15-year-old C Aarthi (name changed) is known as a brave and straightforward girl in Kannagi Nagar of Chennai. Her constant smile speaks of a cordial and open personality. But, ask her about the problems in notorious Kannagi Nagar where instances of prostitution and child marriages are common, and she keeps mum.
However, two postgraduate students of the Social Work (aided) Department at Madras Christian College took a different route. B Swetha and C Sowmiya, who were placed in the Centre for Women’s Development and Research, tried a creative approach: Art therapy. Girl children from Kannagi Nagar between eight and 15 years were introduced to the programme on September 25th.
The power of art
There was no prodding and grilling. Aarthi was given a piece of paper and within no time, she illustrated a sketch that clearly conveyed the prevalence of child marriages in Kannagi Nagar. This sketch helped the social work students to counsel children and parents against child marriages.
Art therapy is a psycho-therapeutic approach that kindles thoughts, enables victims and citizens to express their problems, without the fear of judgement. According to the American Art Therapy association, it is used to improve cognitive and sensorimotor functions, foster self-esteem and self-awareness, cultivate emotional resilience, promote insight, enhance social skills, reduce and resolve conflicts and distress, and advance societal and ecological change.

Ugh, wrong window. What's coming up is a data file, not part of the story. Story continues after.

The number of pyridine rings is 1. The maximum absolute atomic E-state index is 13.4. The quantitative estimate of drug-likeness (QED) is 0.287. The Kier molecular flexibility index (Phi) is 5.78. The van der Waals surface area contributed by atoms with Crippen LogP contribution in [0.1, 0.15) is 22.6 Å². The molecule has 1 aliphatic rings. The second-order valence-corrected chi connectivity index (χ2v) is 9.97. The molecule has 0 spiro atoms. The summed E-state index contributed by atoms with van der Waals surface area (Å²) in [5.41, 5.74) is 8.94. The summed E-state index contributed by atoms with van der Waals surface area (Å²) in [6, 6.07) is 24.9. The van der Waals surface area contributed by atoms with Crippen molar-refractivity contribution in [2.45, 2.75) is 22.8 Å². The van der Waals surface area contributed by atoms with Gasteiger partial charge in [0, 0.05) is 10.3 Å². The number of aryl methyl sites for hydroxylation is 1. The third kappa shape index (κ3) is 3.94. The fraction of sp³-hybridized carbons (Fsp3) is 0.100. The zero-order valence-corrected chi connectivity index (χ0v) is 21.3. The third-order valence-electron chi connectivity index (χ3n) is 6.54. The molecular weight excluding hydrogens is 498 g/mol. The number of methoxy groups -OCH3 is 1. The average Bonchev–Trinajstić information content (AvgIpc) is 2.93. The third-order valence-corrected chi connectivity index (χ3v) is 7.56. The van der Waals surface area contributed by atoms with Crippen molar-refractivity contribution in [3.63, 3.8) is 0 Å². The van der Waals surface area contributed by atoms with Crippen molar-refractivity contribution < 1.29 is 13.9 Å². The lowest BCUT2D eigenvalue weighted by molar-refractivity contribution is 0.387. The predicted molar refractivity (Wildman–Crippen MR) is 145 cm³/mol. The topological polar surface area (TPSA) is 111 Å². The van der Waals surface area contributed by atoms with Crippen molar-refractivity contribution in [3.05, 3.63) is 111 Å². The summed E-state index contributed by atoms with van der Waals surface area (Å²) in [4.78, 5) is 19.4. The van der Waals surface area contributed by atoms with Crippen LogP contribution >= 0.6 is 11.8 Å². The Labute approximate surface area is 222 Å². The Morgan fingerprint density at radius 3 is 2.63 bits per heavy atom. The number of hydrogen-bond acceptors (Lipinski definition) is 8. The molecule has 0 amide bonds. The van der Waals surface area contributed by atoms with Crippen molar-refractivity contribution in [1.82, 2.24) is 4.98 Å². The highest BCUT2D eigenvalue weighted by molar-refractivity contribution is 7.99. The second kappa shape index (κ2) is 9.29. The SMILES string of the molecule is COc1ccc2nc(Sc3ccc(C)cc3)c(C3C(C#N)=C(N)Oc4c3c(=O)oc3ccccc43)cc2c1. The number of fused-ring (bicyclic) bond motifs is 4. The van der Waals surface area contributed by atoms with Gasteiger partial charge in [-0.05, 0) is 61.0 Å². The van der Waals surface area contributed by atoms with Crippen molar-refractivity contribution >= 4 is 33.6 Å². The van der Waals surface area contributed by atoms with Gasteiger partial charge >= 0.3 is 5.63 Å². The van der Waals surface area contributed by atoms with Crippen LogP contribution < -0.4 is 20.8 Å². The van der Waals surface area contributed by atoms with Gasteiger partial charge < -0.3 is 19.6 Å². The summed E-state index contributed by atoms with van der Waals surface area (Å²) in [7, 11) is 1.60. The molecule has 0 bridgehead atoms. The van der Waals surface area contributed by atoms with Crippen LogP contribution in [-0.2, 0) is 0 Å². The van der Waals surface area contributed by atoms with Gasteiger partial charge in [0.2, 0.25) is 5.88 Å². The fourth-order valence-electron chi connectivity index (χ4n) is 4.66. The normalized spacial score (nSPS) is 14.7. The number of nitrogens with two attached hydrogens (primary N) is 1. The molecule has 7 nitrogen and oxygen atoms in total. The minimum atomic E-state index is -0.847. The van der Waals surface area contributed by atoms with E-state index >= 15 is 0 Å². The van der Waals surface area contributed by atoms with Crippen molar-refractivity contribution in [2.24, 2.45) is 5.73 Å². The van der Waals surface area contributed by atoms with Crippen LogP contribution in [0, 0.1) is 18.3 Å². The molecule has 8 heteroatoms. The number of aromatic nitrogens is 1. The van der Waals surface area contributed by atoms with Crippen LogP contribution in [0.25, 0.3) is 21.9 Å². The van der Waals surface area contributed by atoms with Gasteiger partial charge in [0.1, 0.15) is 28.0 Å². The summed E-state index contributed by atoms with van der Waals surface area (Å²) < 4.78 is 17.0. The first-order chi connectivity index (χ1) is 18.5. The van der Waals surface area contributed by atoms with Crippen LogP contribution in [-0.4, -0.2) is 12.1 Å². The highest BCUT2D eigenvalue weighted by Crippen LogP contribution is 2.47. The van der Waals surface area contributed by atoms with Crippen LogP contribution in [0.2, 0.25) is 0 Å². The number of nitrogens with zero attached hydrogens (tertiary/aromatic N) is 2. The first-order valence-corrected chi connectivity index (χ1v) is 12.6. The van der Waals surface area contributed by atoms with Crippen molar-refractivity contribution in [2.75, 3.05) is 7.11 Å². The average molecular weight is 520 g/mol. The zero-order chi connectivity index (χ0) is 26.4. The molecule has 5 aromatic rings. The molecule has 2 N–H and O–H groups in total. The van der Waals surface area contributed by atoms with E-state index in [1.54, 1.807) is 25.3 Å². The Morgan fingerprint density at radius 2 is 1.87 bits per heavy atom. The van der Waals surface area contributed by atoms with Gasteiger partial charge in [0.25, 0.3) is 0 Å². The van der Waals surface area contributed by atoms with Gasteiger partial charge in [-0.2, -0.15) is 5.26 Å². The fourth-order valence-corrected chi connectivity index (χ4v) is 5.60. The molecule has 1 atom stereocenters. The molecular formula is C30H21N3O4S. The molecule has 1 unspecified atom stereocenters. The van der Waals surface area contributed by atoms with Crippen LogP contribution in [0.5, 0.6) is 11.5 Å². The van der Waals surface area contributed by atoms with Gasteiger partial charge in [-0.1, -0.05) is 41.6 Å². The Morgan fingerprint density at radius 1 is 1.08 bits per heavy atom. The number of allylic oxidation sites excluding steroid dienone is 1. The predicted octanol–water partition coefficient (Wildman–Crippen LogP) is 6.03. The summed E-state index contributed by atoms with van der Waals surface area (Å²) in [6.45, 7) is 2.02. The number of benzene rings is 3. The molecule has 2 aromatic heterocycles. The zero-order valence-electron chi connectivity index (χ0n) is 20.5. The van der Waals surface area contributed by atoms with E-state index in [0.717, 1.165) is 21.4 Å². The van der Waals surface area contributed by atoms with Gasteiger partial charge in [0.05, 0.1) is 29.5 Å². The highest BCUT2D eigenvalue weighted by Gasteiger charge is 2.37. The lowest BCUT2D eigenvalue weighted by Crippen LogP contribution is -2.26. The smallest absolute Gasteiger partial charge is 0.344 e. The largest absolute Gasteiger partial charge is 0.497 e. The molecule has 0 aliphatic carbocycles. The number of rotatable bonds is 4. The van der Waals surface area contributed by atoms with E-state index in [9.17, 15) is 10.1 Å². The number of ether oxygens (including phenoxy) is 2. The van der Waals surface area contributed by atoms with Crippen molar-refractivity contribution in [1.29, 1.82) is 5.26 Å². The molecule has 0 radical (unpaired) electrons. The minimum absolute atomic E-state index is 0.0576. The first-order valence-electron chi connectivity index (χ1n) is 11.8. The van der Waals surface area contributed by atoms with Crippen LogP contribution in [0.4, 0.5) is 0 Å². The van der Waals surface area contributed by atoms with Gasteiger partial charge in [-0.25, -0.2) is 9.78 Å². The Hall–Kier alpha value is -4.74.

Aarthi grew up witnessing many child marriages. However, she has now steeled her fear into determination, and has vowed not to fall prey like many others before her. “I will continue my studies. Nothing can change it,” she says. Her parents nod in support.
Sanitation is a far cry in the area. A sketch by a girl called S Durga indicates the open manholes and broken, clogged drainage pipes at Kannagi Nagar, that is home to the economically disadvantaged.
Children in the area are prone to various infections and diseases. Kannagi Nagar with 15,656 houses according to the 2011 census, has no hospital facility. A child says, “If someone takes poison or hangs herself, there is no immediate first aid available, since the hospital is far off at Adyar.” The child’s statement also speaks about the existing suicidal tendencies in the locality.
Violence and abuse
Gang war between residents evicted from different slums in Chennai and settled here at present is another ugly reality. Adolescent boys from two settlements fight over drugs, alcohol and caste. Scenes of ignited vehicle tires on the roads are common, especially on Sundays and holidays. Such sights stop other children from stepping out of their houses. Many girls from the locality drew shocking sketches that reflect this gang war between the two communities.
Then there are sketches depicting shoddy civic infrastructure, absence of hospitals and so on. “The girls gave vague, monosyllabic answers to our questions. Through art therapy, we became aware of the various problems they face. This will help us formulate a solution by involving various stakeholders,” said B Swetha.
The evident substance abuse by adolescent boys calls for a quick action from the government. “Since people from different slums are put together in a place, there is a sense of chaos here, that results in the increase in crime rate. Basic amenities such as hospitals, schools and vigilant police surveillance are missing. Sexual abuse, teenage pregnancies and high school drop-out ratio indicate the plights of children,” says C Sowmiya, adding that citizens’ participation can bring about a change.
Sowmiya adds that long term solutions must be formulated to address the social and economic plight of people in resettlement colonies. As the primary step is to create awareness, art therapy works as an effective approach towards understanding ground-level problems and disseminating that information.